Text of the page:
Siemens Energy, whose subsidiary Siemens Gamesa is the world’s second-largest wind turbine manufacturer, disclosed significant problems with its wind turbine components, causing its shares to plummet and forcing the company to revise its profit forecast for the year.
On Thursday, the German company announced a “substantial increase in failure rates of wind turbine components” after conducting a thorough review of its operations.”
As a result of the findings, Siemens Energy’s board initiated an extended technical review expected to incur costs exceeding $1.09 billion, far surpassing the initial estimations. The unexpected surge in component failures dealt a severe blow to the company’s financial prospects, leading to a drastic drop of over 37% in Siemens Energy’s shares on Friday.
Siemens Gamesa said earlier this year the outlook for the wind industry remains good, pointing to the U.S. Inflation Reduction Act, which is making massive taxpayer-funded investments in wind energy.
Although fires are relatively rare, the industry and its manufactured high-tech components are relatively new, and more breakdowns may be expected, according to Wind Systems Magazine, which wrote, “Tens of thousands of wind turbines are expected to be installed over the next few years — and with this boost in numbers comes both an increase in expected frequency and greater public scrutiny over wind turbine fires.”
The magazine estimates the number of wind turbines estimated to catch fire per year varies between 1-in-2,000 to 1-in-15,000. As more turbines are installed and existing ones age, the number of fires may increase. Each of these fires could cost as much as $8 million, according to the magazine, quoting insurance writers.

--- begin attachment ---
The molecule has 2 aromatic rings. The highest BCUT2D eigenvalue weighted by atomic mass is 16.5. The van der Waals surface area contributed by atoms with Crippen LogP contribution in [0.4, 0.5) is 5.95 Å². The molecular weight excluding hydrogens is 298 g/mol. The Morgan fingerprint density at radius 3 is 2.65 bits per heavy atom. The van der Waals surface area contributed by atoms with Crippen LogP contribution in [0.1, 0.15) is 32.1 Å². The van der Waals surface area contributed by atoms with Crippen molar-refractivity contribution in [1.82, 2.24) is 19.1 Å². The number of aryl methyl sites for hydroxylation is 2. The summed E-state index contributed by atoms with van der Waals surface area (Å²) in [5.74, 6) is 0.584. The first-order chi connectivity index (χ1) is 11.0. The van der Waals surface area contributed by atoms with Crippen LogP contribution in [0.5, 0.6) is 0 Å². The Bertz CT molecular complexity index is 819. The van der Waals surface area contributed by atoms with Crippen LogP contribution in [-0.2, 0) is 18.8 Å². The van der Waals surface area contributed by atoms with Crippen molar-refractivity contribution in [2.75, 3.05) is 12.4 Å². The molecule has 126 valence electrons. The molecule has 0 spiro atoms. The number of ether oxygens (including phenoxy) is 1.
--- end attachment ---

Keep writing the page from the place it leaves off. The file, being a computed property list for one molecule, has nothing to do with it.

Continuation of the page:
“As most wind-turbine towers exceed 250 feet, they are often out-of-range for ground-based firefighting. Sending a team up to fight the fire presents a significant health and safety risk. Therefore, if no fire suppression system is in place, it will be left to burn out, irreparably damaging the turbine,” the writer points out.
There is also the hazard to those on the ground, as spinning, burning components fall from the sky. Fields and crops can catch fire, and wildfires can spread quickly.
According to Siemens Energy, the magnitude of the component failure problem suggests that it may be occurring in a significant portion of its installed fleet of wind turbines, ranging between 15% and 30%.
The revelations at Siemens have sent shockwaves throughout the renewable energy industry, as Siemens Energy’s wind turbines are widely used globally.
There are currently 70,800 wind turbines across the U.S., according to the U.S. Geological Survey, and Siemens Gamesa has installed more than 10,000 of those wind turbines, totaling approximately 20 gigawatt of installed capacity. In Iowa alone, Siemens Gamesa has erected nearly 1,400 wind turbines for a total of almost 3.5 gigawatt. Since 2005, an average 3,000 turbines have been built in the U.S. each year.
Alaska’s largest wind farm, the Eva Creek Wind Farm operated by Golden Valley Electric Association, has 12 wind turbine generators, developed by manufacturer Goldwind Americas, a wholly-owned subsidiary of Chinese multinational Xinjiang Goldwind Science & Technology Co., Ltd.
During May, the Eva Creek Wind Farm put 5.778,010 kilowatt-hours of power into the electric grid, enough to power 9,630 Interior homes per month (using an average of 600 kWh/month), the association said. May’s capacity factor was 31.6%.
Cook Inlet Region Inc. (CIRI) operates the second-largest wind farm in Alaska on Fire Island in Cook Inlet, where 11 turbines produce about 2% of the annual power generation for Chugach Electric Association, the state’s largest power utility. The original footprint on Fire Island was built with primarily an appropriation from the State of Alaska, and federal money. CIRI’s wind farm is in its 12th year, and the Native corporation has hopes of tripling its wind turbines.
At the time of its construction, there were two bald eagle nests on Fire Island, and the developer, enXco Development Corporation, said the 11-turbine wind farm would not pose any hazard to those nests. Must Read Alaska was not able to determine if those nests remain active on the island, but there are none listed on the State of Alaska bald eagle nest map at this link.